For most, the mention of Carnaval conjers up images of scantily clad women gyrating their way along colorful parade routes. However, there are some Carnaval celebrations around the world that, although less raucous, still offer tons of fun. Guest contributor, Kirsten Gallagher, recently had the opportunity to explore Quebec City’s annual celebration and is here to tell us all about this beautiful winter travel destination.
Like many travellers who have voyaged far and wide, I’m guilty of missing what’s in my own backyard. Although Canadian, I hadn’t seen much of my own country until recently, when I decided to spend a long weekend in Quebéc City during Carnaval, and take in its winter festivities. I found Québec City (simply referred to as “Québec” by francophones) to be more charming than I had ever imagined, and all the more so because of Carnaval’s frosty touches.
For those who are unfamiliar, Carnaval (the spelling here is intentional; “carnaval” is French for “carnival”) is a multi-week winter celebration that straddles the months of January and February. There are many traditions associated with Carnaval – the jaunty, braided sash worn by merry-makers (la ceinture fléchée), the long, tube-like horn blasted walking through the streets and at the sides of parades (la trompette), the boozy, warm bevy sipped and sold on corners (le caribou) – but Carnaval is known best for its instantly recognizable man-about-town: Bonhomme de Neige, a snowman sporting a sassy red cap and sash.
The Old Town of Québec (le vieux quartier) is enclosed by stone walls, built in the 17th century. It’s divided into upper and lower parts (La Haute-Ville and La Basse-Ville). The streets are hilly and meandering, like many towns and villages peppering Europe. Overlooking the Old Town is Château Frontenac, a grand and graceful hotel, the closest thing Canada has to a fairy-tale castle.
One of the first things I did when I arrived was negotiate a very steep set of stairs (un escalier casse-cou) leading down to Rue de Petit Champlain in the lower part of the Old Town, where I wandered along, window-shopping (faire la lèche vitrine) and admiring the work of local artisans. During Carnaval, Rue de Petit Champlain and other little streets are decorated with beautifully carved ice sculptures kept frozen and intact by the sub-zero temperatures typical of the season. Although I made sure to wear snow-pants and a thick sweater under my jacket whenever I went outside, I was still incredibly grateful for the warming stations throughout the Old Town. When the cold gets to be too much, there are blazing fires to huddle around. That’s where I warmed up and traded notes with other tourists while knocking back a caribou or two.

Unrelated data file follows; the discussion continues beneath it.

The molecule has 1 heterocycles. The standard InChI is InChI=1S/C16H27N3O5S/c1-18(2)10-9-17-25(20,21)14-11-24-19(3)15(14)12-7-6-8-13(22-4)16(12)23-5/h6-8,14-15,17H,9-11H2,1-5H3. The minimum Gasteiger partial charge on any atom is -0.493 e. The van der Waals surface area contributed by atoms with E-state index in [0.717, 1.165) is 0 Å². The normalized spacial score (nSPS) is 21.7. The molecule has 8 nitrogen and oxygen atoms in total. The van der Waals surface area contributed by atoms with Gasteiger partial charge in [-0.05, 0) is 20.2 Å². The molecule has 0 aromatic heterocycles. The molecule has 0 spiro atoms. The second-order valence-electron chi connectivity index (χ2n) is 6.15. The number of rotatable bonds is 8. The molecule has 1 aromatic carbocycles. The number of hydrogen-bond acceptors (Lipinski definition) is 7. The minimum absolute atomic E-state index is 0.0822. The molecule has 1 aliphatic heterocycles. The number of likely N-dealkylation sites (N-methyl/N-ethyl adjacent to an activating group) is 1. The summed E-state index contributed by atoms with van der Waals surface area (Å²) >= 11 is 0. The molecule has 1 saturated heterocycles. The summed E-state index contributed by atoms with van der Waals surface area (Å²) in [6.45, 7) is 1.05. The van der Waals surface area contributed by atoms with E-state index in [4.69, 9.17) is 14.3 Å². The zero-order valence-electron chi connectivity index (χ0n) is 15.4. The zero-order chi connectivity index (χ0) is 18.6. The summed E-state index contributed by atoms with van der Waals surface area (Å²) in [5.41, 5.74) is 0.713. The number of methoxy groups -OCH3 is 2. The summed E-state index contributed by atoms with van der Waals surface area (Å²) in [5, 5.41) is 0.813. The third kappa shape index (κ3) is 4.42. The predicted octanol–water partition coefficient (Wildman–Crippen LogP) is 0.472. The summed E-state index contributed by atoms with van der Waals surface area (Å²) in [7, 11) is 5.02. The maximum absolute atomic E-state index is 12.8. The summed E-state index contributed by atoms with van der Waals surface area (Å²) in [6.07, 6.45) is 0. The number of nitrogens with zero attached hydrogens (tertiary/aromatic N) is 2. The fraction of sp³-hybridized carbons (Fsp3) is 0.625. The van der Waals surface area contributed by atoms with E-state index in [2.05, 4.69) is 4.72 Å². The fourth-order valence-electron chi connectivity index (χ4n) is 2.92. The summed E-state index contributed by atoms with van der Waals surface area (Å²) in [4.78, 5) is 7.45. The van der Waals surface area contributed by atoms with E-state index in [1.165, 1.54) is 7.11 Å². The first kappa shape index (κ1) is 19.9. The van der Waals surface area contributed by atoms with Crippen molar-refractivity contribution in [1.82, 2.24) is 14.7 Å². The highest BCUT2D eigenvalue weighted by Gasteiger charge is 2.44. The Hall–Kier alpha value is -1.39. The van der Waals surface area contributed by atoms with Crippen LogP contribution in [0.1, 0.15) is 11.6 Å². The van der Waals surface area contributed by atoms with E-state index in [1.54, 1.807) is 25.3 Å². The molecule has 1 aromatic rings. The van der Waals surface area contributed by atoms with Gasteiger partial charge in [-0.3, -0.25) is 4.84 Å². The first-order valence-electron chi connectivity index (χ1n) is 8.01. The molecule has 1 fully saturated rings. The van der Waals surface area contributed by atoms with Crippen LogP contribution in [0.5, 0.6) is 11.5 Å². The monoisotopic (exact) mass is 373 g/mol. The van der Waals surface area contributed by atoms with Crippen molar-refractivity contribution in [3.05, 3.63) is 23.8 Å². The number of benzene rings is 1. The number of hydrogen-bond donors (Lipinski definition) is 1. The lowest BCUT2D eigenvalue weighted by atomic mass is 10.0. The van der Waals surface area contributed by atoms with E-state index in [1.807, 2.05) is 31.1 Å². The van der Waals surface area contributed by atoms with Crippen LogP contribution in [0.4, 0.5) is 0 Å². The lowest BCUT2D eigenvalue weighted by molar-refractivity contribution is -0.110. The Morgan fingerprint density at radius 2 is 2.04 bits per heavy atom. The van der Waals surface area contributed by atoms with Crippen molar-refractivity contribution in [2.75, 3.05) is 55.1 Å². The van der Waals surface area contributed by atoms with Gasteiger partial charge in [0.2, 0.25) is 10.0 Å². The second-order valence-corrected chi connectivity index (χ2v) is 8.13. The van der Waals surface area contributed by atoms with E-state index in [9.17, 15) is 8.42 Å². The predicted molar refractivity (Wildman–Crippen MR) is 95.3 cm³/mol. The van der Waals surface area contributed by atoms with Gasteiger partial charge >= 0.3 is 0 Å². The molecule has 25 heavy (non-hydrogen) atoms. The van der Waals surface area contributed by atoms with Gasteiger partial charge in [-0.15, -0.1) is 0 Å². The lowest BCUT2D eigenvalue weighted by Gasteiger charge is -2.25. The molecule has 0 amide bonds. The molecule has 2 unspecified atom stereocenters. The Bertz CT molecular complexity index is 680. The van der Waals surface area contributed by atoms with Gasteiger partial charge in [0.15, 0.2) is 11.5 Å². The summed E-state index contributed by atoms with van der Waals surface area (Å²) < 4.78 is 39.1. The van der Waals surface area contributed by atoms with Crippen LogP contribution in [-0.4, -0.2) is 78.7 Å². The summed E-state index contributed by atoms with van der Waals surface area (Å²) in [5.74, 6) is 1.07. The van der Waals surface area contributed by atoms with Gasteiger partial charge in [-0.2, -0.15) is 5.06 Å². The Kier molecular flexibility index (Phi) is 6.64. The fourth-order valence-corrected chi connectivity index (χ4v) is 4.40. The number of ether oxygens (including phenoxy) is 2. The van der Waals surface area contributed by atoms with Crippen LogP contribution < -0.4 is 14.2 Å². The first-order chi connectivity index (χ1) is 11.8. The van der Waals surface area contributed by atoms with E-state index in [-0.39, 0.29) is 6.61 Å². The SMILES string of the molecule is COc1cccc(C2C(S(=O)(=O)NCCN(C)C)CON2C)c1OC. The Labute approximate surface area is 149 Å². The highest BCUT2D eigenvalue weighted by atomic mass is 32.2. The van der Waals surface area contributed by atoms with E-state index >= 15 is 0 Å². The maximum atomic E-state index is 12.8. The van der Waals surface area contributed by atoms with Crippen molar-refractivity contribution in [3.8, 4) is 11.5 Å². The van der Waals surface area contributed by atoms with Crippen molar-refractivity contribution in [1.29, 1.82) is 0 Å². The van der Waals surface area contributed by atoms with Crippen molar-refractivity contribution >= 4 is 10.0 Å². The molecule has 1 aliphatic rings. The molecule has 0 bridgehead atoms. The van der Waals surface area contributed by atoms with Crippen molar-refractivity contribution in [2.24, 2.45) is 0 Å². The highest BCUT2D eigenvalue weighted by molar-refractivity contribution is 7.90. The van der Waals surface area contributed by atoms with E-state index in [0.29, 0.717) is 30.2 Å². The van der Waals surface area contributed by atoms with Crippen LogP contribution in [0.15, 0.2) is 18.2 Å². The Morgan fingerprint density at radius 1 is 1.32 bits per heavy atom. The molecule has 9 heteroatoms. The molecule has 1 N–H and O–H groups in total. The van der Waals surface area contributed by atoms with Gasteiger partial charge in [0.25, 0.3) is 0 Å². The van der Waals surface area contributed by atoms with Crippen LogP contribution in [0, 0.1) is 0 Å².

There are many free activities during Carnaval; for example, it costs nothing to take in the atmosphere of the Old Town, or to have a look at the ice sculptures or snow sculptures (the snow sculptures can even be seen as they’re in the process of being constructed). There are two parades (les défilés) that take place during Carnaval: one on the outskirts of the city and one that winds its way through the Old Town.
Although really meant for families, the parades are nevertheless good fun for all. I braved the nighttime cold in nearby Charlesbourg to catch sight of Bonhomme dancing on a float (I was hell-bent on seeing Bonhomme). The annual canoe race is also free and an absolute must-see event. Standing on the banks of the Saint Lawrence River, I watched teams not only paddle ferociously but, in the middle of the river, get out of their canoes and stand on ice floes in order to lift them up and over frozen obstacles. Other activities and venues, like Bonhomme’s Ice Palace, can be accessed by purchasing l’Effigie ($15 CAN), a wearable likeness of Bonhomme.
One of the highlights from my long weekend in Quebéc City was a simply toboggan ride down a slide (une glissade) near Château Frontenac. One evening after tucking into a rabbit cassoulet, I towed a rented toboggan up a steep-but-not-too-steep hill and whipped down it again several times, all the while managing to appreciate the winter wonderland around me; the snow gently falling and the light from the windows of the Château Frontenac glowing in the background. I felt like I was in the middle of a snow globe that had just been shaken and set down.
Quebéc City is a truly magical place in the wintertime, with an atmosphere that simply can’t be matched by any other city in North America. Don’t be put off by the colder climate – bundle up and enjoy the Old Town, the distinct francophone culture, and all the goings-ons of Carnaval.